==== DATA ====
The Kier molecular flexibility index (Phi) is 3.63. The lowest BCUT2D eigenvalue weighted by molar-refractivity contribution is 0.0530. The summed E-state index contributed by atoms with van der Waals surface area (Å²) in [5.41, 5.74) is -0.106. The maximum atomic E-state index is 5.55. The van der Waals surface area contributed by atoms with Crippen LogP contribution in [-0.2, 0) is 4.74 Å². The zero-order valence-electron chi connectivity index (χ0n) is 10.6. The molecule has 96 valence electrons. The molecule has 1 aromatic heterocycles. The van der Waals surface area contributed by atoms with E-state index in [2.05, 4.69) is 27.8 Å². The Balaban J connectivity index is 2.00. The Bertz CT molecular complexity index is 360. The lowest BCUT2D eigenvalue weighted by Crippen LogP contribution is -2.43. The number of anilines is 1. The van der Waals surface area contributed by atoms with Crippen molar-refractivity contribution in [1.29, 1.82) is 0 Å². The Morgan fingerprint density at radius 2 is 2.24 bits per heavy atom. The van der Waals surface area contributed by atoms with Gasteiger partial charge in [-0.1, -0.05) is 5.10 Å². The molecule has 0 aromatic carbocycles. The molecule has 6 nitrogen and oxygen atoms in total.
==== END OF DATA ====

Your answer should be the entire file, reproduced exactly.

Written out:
The Kier molecular flexibility index (Phi) is 3.63. The lowest BCUT2D eigenvalue weighted by molar-refractivity contribution is 0.0530. The summed E-state index contributed by atoms with van der Waals surface area (Å²) in [5.41, 5.74) is -0.106. The maximum atomic E-state index is 5.55. The van der Waals surface area contributed by atoms with Crippen LogP contribution in [-0.2, 0) is 4.74 Å². The zero-order valence-electron chi connectivity index (χ0n) is 10.6. The molecule has 96 valence electrons. The molecule has 1 aromatic heterocycles. The van der Waals surface area contributed by atoms with E-state index in [2.05, 4.69) is 27.8 Å². The Balaban J connectivity index is 2.00. The Bertz CT molecular complexity index is 360. The lowest BCUT2D eigenvalue weighted by Crippen LogP contribution is -2.43. The number of anilines is 1. The van der Waals surface area contributed by atoms with Crippen molar-refractivity contribution in [1.29, 1.82) is 0 Å². The Morgan fingerprint density at radius 2 is 2.24 bits per heavy atom. The van der Waals surface area contributed by atoms with Gasteiger partial charge in [-0.1, -0.05) is 5.10 Å². The molecule has 0 aromatic carbocycles. The molecule has 6 nitrogen and oxygen atoms in total.